Generals of both armies led their troops with courage and skill as the troops fought over two ridges, French reinforcements finally pushed the Austrians off the southern ridge late in the afternoon and Charles ordered a retreat that night. This opened a path for Davout to join the main body of the French army on 20 April. On 8 February 1809, the Austrian Empire determined to make war on Napoleon, Archduke Charles wished to put off the war in order to fully mobilize and find allies. Archduke Charles, appointed Generalissimo after the debacle of the War of the Third Coalition in 1805, had tried for three years to improve the Austrian army, historian David G. Chandler wrote, Charles was the very best man available to Austria to lead her army. He expanded the number of soldiers to 340,000. He upgraded the artillery corps, adopted the organization, and revised the infantry drillbook. Serious deficiencies remained, however, in Austrian staffwork, in the landwehr organization, at the start, only 15,000 of the best landwehr formations were added to the field army while the rest were relegated to garrison duty or the reserves.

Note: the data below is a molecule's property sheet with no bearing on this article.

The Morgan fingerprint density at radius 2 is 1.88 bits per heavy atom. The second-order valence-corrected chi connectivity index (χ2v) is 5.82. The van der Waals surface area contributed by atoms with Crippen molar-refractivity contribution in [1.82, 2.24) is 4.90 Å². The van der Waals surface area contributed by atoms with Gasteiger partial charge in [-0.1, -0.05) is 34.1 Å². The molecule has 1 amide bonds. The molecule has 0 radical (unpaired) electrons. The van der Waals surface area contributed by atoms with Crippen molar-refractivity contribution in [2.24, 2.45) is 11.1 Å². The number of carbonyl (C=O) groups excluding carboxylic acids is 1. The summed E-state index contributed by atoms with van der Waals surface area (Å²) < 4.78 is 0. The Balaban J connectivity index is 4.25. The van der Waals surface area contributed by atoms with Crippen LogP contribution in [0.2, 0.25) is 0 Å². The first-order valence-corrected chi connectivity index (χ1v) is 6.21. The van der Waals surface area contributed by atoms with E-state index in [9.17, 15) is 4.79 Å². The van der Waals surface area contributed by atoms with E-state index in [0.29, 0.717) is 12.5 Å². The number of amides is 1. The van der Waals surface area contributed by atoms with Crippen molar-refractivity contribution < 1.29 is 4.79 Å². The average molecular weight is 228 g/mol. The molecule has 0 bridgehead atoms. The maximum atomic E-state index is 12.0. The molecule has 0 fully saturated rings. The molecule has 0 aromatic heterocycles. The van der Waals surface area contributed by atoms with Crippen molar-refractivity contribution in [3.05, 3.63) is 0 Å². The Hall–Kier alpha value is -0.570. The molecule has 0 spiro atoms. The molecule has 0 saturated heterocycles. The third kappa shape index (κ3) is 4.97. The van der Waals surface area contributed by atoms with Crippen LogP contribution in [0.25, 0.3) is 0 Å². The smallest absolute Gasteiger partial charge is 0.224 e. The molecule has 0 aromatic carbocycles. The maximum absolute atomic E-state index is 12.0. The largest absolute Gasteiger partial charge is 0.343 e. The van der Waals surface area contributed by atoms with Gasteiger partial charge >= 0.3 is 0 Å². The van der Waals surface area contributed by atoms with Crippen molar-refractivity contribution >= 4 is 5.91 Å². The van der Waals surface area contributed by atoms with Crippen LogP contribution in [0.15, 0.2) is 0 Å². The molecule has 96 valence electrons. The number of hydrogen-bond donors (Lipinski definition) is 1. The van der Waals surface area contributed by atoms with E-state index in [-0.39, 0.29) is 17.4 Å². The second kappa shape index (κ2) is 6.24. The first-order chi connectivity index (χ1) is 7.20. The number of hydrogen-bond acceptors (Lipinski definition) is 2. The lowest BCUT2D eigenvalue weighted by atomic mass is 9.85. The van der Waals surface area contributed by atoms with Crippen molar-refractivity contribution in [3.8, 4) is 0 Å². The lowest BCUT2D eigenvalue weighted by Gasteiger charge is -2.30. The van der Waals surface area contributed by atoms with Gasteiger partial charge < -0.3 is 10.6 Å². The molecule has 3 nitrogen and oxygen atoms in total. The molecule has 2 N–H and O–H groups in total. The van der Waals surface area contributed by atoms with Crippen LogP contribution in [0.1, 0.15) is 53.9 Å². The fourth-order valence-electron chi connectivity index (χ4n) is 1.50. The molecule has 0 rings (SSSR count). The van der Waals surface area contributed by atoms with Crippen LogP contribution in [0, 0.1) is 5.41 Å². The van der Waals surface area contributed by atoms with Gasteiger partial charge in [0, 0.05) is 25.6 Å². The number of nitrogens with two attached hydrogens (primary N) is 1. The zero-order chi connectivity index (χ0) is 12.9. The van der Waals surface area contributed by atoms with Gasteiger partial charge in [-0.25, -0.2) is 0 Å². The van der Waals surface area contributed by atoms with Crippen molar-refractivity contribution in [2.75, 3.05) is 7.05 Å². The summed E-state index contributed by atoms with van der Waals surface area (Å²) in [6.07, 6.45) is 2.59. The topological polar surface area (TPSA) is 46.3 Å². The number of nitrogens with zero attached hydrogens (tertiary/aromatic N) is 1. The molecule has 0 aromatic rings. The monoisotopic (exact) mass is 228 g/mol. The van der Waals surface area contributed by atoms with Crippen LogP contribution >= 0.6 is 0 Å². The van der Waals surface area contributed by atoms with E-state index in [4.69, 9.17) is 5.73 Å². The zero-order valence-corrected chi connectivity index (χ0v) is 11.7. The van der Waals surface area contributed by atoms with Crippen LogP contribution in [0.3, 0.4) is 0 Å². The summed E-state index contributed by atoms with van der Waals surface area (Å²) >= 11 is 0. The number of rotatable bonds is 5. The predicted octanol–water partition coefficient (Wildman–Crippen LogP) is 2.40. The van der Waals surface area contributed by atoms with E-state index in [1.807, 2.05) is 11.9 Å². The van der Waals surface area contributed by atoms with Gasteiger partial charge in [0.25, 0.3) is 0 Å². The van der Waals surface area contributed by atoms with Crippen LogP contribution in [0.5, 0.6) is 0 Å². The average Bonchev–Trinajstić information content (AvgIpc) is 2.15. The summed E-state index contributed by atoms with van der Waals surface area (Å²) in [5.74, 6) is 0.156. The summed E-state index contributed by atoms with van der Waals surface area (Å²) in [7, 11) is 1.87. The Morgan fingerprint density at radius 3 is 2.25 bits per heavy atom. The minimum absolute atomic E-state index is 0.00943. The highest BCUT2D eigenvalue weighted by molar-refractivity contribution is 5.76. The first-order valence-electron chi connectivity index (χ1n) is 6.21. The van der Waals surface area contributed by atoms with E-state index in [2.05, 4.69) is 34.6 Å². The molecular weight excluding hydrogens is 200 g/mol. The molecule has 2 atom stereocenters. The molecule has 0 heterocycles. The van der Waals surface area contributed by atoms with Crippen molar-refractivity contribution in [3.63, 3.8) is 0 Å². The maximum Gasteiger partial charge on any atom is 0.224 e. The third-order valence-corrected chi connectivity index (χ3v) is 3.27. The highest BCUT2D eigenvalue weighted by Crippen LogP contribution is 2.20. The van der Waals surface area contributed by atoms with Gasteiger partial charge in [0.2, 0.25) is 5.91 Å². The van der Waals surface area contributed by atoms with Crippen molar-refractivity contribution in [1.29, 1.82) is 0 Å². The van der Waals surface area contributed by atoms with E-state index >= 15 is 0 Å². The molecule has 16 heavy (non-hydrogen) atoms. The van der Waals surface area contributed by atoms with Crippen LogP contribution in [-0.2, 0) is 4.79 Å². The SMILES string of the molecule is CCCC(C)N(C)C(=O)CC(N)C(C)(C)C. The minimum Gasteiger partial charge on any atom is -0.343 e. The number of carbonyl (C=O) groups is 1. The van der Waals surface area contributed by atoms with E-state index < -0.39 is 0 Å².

The Habsburgs did not wish to arm the population for fear of an insurrection, in Hungary, the nobles and people were cool toward the war and contributed as little as possible. Charles massed the remaining regular army in Bohemia and along the Danube for the main effort, Charles 206, 906-strong Hauptarmee was organized into six army corps and two reserve corps. The I Armeekorps was led by General der Kavallerie Count Heinrich von Bellegarde, the II Armeekorps commanded by Feldzeugmeister Johann Kollowrat counted 28,168 soldiers. The III Armeekorps consisted of 29,360 troops under Feldmarschall-Leutnant Prince Friedrich Franz Xaver of Hohenzollern-Hechingen, the IV Armeekorps of Feldmarschall-Leutnant Prince Franz Seraph of Orsini-Rosenberg controlled 27,800 soldiers